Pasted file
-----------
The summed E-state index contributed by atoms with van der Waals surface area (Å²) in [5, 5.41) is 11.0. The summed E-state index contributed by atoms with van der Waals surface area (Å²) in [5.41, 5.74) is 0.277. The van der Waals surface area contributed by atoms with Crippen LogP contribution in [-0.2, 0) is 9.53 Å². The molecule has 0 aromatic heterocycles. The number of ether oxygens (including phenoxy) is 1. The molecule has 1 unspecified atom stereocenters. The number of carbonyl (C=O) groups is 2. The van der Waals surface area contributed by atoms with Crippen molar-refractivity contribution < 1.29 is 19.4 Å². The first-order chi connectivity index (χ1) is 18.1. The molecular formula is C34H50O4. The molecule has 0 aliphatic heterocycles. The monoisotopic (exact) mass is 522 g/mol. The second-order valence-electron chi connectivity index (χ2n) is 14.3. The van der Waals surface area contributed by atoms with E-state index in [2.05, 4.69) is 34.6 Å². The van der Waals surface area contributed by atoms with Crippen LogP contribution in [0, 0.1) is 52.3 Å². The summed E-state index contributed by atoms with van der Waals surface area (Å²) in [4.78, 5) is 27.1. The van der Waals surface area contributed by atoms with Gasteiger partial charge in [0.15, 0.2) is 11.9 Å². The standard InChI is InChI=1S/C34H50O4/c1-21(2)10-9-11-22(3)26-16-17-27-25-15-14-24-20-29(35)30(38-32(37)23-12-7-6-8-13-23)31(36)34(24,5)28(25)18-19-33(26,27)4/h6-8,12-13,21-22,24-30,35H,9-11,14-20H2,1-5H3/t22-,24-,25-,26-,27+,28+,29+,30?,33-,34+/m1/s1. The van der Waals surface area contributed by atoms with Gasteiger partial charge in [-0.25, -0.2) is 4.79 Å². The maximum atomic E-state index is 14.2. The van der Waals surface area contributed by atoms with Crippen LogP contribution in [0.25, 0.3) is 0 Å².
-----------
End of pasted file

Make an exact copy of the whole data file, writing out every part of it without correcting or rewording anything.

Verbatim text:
The summed E-state index contributed by atoms with van der Waals surface area (Å²) in [5, 5.41) is 11.0. The summed E-state index contributed by atoms with van der Waals surface area (Å²) in [5.41, 5.74) is 0.277. The van der Waals surface area contributed by atoms with Crippen LogP contribution in [-0.2, 0) is 9.53 Å². The molecule has 0 aromatic heterocycles. The number of ether oxygens (including phenoxy) is 1. The molecule has 1 unspecified atom stereocenters. The number of carbonyl (C=O) groups is 2. The van der Waals surface area contributed by atoms with Crippen molar-refractivity contribution < 1.29 is 19.4 Å². The first-order chi connectivity index (χ1) is 18.1. The molecular formula is C34H50O4. The molecule has 0 aliphatic heterocycles. The monoisotopic (exact) mass is 522 g/mol. The second-order valence-electron chi connectivity index (χ2n) is 14.3. The van der Waals surface area contributed by atoms with E-state index in [2.05, 4.69) is 34.6 Å². The van der Waals surface area contributed by atoms with Crippen LogP contribution in [0, 0.1) is 52.3 Å². The summed E-state index contributed by atoms with van der Waals surface area (Å²) in [4.78, 5) is 27.1. The van der Waals surface area contributed by atoms with Gasteiger partial charge in [0.15, 0.2) is 11.9 Å². The standard InChI is InChI=1S/C34H50O4/c1-21(2)10-9-11-22(3)26-16-17-27-25-15-14-24-20-29(35)30(38-32(37)23-12-7-6-8-13-23)31(36)34(24,5)28(25)18-19-33(26,27)4/h6-8,12-13,21-22,24-30,35H,9-11,14-20H2,1-5H3/t22-,24-,25-,26-,27+,28+,29+,30?,33-,34+/m1/s1. The van der Waals surface area contributed by atoms with Gasteiger partial charge in [-0.25, -0.2) is 4.79 Å². The maximum atomic E-state index is 14.2. The van der Waals surface area contributed by atoms with Crippen LogP contribution in [0.25, 0.3) is 0 Å².